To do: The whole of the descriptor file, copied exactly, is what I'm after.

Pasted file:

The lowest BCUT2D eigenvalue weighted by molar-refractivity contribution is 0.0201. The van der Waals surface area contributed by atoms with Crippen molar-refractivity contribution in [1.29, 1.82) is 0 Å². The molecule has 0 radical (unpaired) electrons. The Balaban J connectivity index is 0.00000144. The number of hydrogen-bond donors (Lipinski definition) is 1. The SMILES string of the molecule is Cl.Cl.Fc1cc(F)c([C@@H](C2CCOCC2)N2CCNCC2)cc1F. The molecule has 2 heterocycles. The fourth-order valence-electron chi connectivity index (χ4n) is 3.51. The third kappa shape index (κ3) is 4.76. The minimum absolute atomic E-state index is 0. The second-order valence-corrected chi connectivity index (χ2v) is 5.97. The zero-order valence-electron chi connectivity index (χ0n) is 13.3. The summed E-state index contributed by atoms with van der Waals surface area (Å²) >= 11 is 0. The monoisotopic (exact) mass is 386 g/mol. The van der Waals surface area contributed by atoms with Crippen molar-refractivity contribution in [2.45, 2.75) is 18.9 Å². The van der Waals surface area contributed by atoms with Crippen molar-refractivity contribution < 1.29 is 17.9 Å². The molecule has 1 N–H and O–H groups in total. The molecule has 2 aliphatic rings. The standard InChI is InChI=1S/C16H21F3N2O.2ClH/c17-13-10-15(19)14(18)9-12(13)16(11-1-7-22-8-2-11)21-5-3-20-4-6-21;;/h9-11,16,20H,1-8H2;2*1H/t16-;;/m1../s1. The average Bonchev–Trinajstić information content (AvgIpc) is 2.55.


The lowest BCUT2D eigenvalue weighted by molar-refractivity contribution is 0.0201. The van der Waals surface area contributed by atoms with Crippen molar-refractivity contribution in [1.29, 1.82) is 0 Å². The molecule has 0 radical (unpaired) electrons. The Balaban J connectivity index is 0.00000144. The number of hydrogen-bond donors (Lipinski definition) is 1. The SMILES string of the molecule is Cl.Cl.Fc1cc(F)c([C@@H](C2CCOCC2)N2CCNCC2)cc1F. The molecule has 2 heterocycles. The fourth-order valence-electron chi connectivity index (χ4n) is 3.51. The third kappa shape index (κ3) is 4.76. The minimum absolute atomic E-state index is 0. The second-order valence-corrected chi connectivity index (χ2v) is 5.97. The zero-order valence-electron chi connectivity index (χ0n) is 13.3. The summed E-state index contributed by atoms with van der Waals surface area (Å²) >= 11 is 0. The monoisotopic (exact) mass is 386 g/mol. The van der Waals surface area contributed by atoms with Crippen molar-refractivity contribution in [2.45, 2.75) is 18.9 Å². The van der Waals surface area contributed by atoms with Crippen molar-refractivity contribution < 1.29 is 17.9 Å². The molecule has 1 N–H and O–H groups in total. The molecule has 2 aliphatic rings. The standard InChI is InChI=1S/C16H21F3N2O.2ClH/c17-13-10-15(19)14(18)9-12(13)16(11-1-7-22-8-2-11)21-5-3-20-4-6-21;;/h9-11,16,20H,1-8H2;2*1H/t16-;;/m1../s1. The average Bonchev–Trinajstić information content (AvgIpc) is 2.55.